This interactive map provides information on hydroelectric power plants as well as other energy resources and infrastructure in the United States and Puerto Rico.
The map shows the locations of hydroelectric power plants which can be layered with the infrastructure required to process, transport, and store other fuel sources such as coal, oil, natural gas, and uranium.
Layers such as "Pipelines and Transmission" or "Market/Trading Hubs" allow students to visualize the lesser-known elements of energy production.
Students can search for and zoom in on a specific neighborhood.
Layers can be manipulated using the double arrow icon and the layers icon, both of which are located at the top right-hand corner of the screen.
Some of the layers will be unfamiliar to students, so teachers may need to walk the students through the map options.
Geography and social studies classes could discuss why certain regions have more hydroelectric power plants than others. Students could consider geographical, political, and economic reasons for using (or not using) hydroelectric power.
Engineering and physics classes could locate a local hydroelectric power plant (the data points are clickable) and research the plant's water source and location. Classes could discuss the necessary criteria for a hydroelectric plant site.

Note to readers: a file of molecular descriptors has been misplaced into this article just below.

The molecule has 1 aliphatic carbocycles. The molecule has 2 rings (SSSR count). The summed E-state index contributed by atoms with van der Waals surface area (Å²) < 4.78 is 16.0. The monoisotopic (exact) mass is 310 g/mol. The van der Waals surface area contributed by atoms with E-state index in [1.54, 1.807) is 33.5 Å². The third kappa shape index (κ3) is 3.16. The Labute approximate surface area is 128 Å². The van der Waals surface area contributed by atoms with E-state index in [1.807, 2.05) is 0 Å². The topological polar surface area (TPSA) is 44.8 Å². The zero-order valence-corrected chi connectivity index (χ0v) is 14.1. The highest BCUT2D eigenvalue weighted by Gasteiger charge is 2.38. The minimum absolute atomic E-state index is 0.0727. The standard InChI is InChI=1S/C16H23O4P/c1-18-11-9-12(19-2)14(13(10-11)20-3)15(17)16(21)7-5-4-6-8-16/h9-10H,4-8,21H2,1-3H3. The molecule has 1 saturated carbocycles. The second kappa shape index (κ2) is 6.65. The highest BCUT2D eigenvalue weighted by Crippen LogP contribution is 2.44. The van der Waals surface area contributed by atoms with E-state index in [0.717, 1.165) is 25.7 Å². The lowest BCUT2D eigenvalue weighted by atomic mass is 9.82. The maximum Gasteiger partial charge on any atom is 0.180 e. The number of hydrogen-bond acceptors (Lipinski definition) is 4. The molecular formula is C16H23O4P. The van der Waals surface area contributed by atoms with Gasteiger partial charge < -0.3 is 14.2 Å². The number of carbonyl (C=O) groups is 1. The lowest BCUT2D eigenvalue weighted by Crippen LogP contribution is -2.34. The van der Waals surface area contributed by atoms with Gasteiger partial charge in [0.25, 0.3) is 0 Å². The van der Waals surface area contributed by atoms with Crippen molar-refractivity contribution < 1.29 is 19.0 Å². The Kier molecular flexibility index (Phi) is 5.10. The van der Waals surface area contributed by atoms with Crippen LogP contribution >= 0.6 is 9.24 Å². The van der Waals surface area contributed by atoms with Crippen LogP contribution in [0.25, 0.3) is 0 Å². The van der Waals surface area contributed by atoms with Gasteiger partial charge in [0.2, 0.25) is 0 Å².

This interactive map displays the locations of all of the active hydroelectric power plants in operation in the United States and Puerto Rico. Each one is clickable for more information. This resource is recommended for teaching.
ESS3: Earth and Human Activity
HS.ESS3.1 Construct an explanation based on evidence for how the availability of natural resources, occurrence of natural hazards, and changes in climate have influenced human activity.
HS.ESS3.4 Evaluate or refine a technological solution that reduces impacts of human activities on natural systems.
HS.ESS3.6 Use a computational representation to illustrate the relationships among Earth systems and how those relationships are being modified due to human activity (i.e., climate change).